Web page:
“Not even if we each had the strength of ten men.” Konstantinos finally tore his eyes away from the horizon, landing them on Giustiniani. Though separated by fifteen years, the two had become twins, in their raggedness. Heavy bags, scraggly beards, streaks of grey in both their hair and their skin. They could swap armor and pass for each other on the field; let the loyal warriors throw themselves in front of Turkish spears to protect the mere protostrator while the basileus is gored. Such gruesome irony was regular in all other corners of the world, why not Konstantinopoulis as well? “How much were we when this began? Nine thousand? Seven? Five? We cannot be more than five now. How much are they? Fifty? One hundred?”

“One hundred Turkish individuals? We must sortie immediately!” The joke fell on heavy silence. Eventually it was Konstantinos who spoke, his whisper carrying despite the wind, despite the ever-present roaring.

“You’ve been able and loyal in my eyes, Ioustinianos. Thank you. Leave me alone to my thoughts.” Giustiniani bowed and disappeared as he arrived, a ghost, no more than a voice in his ear and a flash of a younger face scarred with misfortune. No company remained to him now, except Eurus the East Wind, tugging ever at his cloak of Tyrian purple. What right had he to wear it now? When his ancestors donned the purple, they ruled the entirety of the world; Hispania to Armenia, Britannia to Mauretania. He could not keep a single city.

Orders were shouted, and men of all ranks scrambled to have them carried out. Figures painstakingly taken and reported by eager officers, proud Turkish warriors assembled into neat ranks of gleaming swords and spears. None of it could impress their sultan, a cloud having formed about his head. He could only imagine today, his day of victory, being neutered once again, as it was when he was not yet thirteen. Those first days of rulership left him ambitious, wanting glory. He could barely contain his bloodthirst when the Christians, led by their precious Pope in Rome, raised their armies against him. He had known no war before, but he knew even then that his Turks were brave and under him would meet any challenge. Imagine his anger, staring up at the face of his appointed Halil Vizier, when he expressed his so-called reassurance that his father was renouncing his abdication and graciously returning to lead the armies again. He carried the resentment for eight long years, and tomorrow, whether win or loss, he will have his vengeance both upon the Christians and upon his Pasha. Soon, Allah always says; soon. Patience, greatest of the virtues, returns upon those who observe it. If only the hours were not so long.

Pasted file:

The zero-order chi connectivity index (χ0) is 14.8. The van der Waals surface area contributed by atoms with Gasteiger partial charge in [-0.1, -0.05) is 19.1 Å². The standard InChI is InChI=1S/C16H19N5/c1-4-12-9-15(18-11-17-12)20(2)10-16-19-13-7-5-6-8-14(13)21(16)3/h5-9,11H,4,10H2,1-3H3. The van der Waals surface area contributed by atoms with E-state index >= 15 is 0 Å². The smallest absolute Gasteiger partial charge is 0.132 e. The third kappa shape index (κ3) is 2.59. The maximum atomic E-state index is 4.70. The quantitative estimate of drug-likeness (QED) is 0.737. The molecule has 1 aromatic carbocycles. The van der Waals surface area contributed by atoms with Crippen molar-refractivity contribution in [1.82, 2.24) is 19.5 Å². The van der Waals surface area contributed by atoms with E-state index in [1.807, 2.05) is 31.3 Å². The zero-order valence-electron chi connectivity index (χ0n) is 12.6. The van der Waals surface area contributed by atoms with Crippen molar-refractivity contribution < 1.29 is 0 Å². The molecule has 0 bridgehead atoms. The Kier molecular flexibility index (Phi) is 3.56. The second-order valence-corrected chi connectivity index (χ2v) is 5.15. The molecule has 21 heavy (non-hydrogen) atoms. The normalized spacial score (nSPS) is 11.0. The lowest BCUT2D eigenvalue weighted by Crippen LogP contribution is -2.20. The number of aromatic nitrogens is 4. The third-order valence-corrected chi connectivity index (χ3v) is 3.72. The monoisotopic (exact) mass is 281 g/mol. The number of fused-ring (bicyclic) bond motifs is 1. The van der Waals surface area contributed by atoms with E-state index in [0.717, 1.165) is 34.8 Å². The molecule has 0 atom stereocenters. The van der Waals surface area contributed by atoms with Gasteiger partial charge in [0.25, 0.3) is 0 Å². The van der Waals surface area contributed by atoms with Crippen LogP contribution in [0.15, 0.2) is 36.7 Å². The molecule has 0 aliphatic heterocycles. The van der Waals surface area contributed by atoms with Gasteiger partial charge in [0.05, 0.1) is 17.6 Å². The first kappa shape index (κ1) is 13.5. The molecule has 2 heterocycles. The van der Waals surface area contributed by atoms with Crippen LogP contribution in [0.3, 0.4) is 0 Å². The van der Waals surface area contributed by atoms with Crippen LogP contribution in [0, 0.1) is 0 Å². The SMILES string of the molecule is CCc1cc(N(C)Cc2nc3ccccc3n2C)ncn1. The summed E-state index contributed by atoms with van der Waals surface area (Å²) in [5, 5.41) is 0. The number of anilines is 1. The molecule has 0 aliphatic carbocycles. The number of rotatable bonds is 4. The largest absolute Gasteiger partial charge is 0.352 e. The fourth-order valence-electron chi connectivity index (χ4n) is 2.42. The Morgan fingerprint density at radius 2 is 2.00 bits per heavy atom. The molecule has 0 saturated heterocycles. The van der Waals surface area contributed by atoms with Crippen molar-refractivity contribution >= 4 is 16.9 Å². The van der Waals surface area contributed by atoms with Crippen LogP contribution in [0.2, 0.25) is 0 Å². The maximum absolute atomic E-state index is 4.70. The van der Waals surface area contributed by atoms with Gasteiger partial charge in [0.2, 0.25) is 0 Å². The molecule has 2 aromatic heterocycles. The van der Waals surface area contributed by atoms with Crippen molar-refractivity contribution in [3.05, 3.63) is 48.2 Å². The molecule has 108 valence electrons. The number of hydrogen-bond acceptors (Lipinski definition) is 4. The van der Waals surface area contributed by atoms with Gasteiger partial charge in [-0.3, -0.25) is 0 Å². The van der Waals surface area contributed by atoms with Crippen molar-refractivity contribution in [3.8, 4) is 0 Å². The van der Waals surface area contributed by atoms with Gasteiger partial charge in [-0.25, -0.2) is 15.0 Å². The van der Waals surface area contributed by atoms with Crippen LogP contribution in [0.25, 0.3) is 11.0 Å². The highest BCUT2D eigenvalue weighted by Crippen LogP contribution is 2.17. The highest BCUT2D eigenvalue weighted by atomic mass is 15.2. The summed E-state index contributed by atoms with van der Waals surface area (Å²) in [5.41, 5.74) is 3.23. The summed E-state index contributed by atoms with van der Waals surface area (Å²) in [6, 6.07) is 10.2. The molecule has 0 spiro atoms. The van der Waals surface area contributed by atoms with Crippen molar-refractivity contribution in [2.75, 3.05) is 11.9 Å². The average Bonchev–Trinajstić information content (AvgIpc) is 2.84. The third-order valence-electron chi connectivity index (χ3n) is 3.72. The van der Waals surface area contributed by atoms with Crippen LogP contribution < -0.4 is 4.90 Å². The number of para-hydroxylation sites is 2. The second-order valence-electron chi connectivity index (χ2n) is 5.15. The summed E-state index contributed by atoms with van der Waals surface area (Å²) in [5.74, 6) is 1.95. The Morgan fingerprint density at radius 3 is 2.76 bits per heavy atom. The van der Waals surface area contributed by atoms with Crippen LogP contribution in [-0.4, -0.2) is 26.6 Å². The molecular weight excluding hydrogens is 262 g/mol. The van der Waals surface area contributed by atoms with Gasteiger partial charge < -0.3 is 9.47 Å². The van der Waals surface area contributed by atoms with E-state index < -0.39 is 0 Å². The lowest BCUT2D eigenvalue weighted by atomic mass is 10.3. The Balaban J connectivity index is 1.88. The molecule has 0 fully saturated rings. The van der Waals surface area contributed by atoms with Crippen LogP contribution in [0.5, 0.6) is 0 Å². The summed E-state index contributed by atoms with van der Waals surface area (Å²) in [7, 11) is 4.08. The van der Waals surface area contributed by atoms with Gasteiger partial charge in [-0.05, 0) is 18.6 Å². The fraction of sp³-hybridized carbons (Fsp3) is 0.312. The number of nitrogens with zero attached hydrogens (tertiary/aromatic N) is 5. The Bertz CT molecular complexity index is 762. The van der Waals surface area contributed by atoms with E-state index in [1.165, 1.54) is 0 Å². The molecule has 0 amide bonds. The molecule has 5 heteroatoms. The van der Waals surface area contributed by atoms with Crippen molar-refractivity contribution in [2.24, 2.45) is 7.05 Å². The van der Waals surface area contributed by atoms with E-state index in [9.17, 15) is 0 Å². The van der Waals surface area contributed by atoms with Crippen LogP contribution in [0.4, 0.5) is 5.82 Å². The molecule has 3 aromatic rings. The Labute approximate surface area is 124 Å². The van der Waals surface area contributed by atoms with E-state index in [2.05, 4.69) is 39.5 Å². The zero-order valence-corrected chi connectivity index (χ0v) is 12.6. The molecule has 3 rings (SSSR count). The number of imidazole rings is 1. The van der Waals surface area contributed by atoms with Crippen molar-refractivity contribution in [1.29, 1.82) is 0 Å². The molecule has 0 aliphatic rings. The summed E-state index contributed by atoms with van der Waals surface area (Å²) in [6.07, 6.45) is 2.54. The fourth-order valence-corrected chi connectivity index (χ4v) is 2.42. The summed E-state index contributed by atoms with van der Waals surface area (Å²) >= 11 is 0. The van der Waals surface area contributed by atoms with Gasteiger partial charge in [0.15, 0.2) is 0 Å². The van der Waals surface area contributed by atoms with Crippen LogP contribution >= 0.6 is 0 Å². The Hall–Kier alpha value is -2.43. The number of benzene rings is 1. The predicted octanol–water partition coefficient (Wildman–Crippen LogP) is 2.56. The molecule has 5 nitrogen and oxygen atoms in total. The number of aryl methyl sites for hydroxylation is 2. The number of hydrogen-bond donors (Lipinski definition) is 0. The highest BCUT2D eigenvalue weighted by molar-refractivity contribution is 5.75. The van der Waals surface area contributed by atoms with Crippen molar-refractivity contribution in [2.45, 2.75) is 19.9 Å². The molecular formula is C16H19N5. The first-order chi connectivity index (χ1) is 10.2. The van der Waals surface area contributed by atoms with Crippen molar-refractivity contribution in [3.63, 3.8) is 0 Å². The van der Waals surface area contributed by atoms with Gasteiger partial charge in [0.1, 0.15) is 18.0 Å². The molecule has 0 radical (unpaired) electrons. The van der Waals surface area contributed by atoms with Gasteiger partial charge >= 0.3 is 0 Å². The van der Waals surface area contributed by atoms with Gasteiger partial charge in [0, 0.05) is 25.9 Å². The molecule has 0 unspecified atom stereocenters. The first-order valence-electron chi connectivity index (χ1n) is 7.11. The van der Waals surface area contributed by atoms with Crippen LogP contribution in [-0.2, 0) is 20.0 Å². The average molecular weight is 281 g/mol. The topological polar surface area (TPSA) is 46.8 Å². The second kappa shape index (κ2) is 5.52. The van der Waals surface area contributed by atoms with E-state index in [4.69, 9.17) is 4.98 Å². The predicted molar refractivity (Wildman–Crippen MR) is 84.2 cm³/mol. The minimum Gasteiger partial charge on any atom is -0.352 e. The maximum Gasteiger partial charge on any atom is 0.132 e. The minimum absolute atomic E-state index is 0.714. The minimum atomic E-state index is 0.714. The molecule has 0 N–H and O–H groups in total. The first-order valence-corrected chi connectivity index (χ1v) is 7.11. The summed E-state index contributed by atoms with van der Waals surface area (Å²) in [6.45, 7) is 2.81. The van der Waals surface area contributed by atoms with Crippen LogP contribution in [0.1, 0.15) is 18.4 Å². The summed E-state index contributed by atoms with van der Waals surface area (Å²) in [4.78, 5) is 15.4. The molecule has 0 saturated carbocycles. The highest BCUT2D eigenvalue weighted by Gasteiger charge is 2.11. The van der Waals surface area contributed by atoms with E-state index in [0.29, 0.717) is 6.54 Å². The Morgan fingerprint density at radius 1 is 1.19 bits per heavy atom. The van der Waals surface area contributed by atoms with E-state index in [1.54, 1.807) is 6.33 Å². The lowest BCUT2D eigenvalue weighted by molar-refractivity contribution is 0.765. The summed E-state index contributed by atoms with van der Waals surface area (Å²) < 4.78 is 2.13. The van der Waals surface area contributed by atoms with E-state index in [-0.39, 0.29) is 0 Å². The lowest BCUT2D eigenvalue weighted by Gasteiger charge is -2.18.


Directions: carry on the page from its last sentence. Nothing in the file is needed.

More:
He did not know when the compulsion suddenly befell him. Hours Konstantinos stood, near-catatonic, watching the sun as it passed down its path toward the sea. Then, as his hand commanded, he unclasped the purple cloak that wrapped around him and threw it over the balcony. Then, he removed the heavy diadem from his head, and off it followed. Rings, clasps, embellishments of all kind, a river of gold and jewels descended from the Blachernae and crashed against the stone roads beneath. The exertion weighed on his old lungs, and he had to stop to catch his breath. How would he face the endless swarm of his enemies if he could barely win a battle against his own clothes? No, God says, speaking to him in his own mind. Think nothing of victory. Tonight you will die, laying in the earth alongside your loyal army, with no markings between you to distinguish. Today you are but Konstantinos of Konstantinopoulos, and you will know humility, the greatest of virtues. Konstantinos nearly wept. If only it needn’t have been forced upon him.